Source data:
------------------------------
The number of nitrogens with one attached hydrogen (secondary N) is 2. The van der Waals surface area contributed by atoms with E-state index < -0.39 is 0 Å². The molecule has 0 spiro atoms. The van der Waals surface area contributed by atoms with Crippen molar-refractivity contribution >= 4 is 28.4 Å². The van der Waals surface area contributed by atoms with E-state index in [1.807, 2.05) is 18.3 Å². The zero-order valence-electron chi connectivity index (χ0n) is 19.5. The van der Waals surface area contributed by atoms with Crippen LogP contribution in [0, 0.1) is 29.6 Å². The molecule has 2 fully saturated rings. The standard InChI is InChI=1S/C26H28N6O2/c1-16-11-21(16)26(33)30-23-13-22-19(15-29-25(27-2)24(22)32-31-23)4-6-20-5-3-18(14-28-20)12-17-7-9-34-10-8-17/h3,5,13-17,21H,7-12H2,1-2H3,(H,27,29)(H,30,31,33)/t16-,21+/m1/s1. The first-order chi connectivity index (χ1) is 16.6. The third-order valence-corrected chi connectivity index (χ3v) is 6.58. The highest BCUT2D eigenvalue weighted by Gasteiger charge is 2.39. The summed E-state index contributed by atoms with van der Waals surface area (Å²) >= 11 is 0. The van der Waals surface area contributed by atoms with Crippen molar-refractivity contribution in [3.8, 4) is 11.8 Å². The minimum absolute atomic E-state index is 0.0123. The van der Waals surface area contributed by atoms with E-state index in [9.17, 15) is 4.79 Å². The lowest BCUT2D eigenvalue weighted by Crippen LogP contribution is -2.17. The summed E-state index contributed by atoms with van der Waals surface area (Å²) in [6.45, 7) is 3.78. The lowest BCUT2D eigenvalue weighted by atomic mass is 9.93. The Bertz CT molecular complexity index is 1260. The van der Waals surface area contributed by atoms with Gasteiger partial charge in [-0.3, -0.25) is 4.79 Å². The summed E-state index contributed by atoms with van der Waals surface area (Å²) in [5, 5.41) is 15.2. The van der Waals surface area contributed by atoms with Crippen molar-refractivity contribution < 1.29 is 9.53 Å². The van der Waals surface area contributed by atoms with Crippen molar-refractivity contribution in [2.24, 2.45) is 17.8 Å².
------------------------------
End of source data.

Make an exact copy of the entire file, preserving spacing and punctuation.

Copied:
The number of nitrogens with one attached hydrogen (secondary N) is 2. The van der Waals surface area contributed by atoms with E-state index < -0.39 is 0 Å². The molecule has 0 spiro atoms. The van der Waals surface area contributed by atoms with Crippen molar-refractivity contribution >= 4 is 28.4 Å². The van der Waals surface area contributed by atoms with E-state index in [1.807, 2.05) is 18.3 Å². The zero-order valence-electron chi connectivity index (χ0n) is 19.5. The van der Waals surface area contributed by atoms with Crippen LogP contribution in [0, 0.1) is 29.6 Å². The molecule has 2 fully saturated rings. The standard InChI is InChI=1S/C26H28N6O2/c1-16-11-21(16)26(33)30-23-13-22-19(15-29-25(27-2)24(22)32-31-23)4-6-20-5-3-18(14-28-20)12-17-7-9-34-10-8-17/h3,5,13-17,21H,7-12H2,1-2H3,(H,27,29)(H,30,31,33)/t16-,21+/m1/s1. The first-order chi connectivity index (χ1) is 16.6. The third-order valence-corrected chi connectivity index (χ3v) is 6.58. The highest BCUT2D eigenvalue weighted by Gasteiger charge is 2.39. The summed E-state index contributed by atoms with van der Waals surface area (Å²) >= 11 is 0. The van der Waals surface area contributed by atoms with Crippen molar-refractivity contribution in [3.8, 4) is 11.8 Å². The minimum absolute atomic E-state index is 0.0123. The van der Waals surface area contributed by atoms with E-state index in [9.17, 15) is 4.79 Å². The lowest BCUT2D eigenvalue weighted by Crippen LogP contribution is -2.17. The summed E-state index contributed by atoms with van der Waals surface area (Å²) in [6.45, 7) is 3.78. The lowest BCUT2D eigenvalue weighted by atomic mass is 9.93. The Bertz CT molecular complexity index is 1260. The van der Waals surface area contributed by atoms with Gasteiger partial charge in [-0.3, -0.25) is 4.79 Å². The summed E-state index contributed by atoms with van der Waals surface area (Å²) in [5, 5.41) is 15.2. The van der Waals surface area contributed by atoms with Crippen molar-refractivity contribution < 1.29 is 9.53 Å². The van der Waals surface area contributed by atoms with Crippen molar-refractivity contribution in [2.24, 2.45) is 17.8 Å².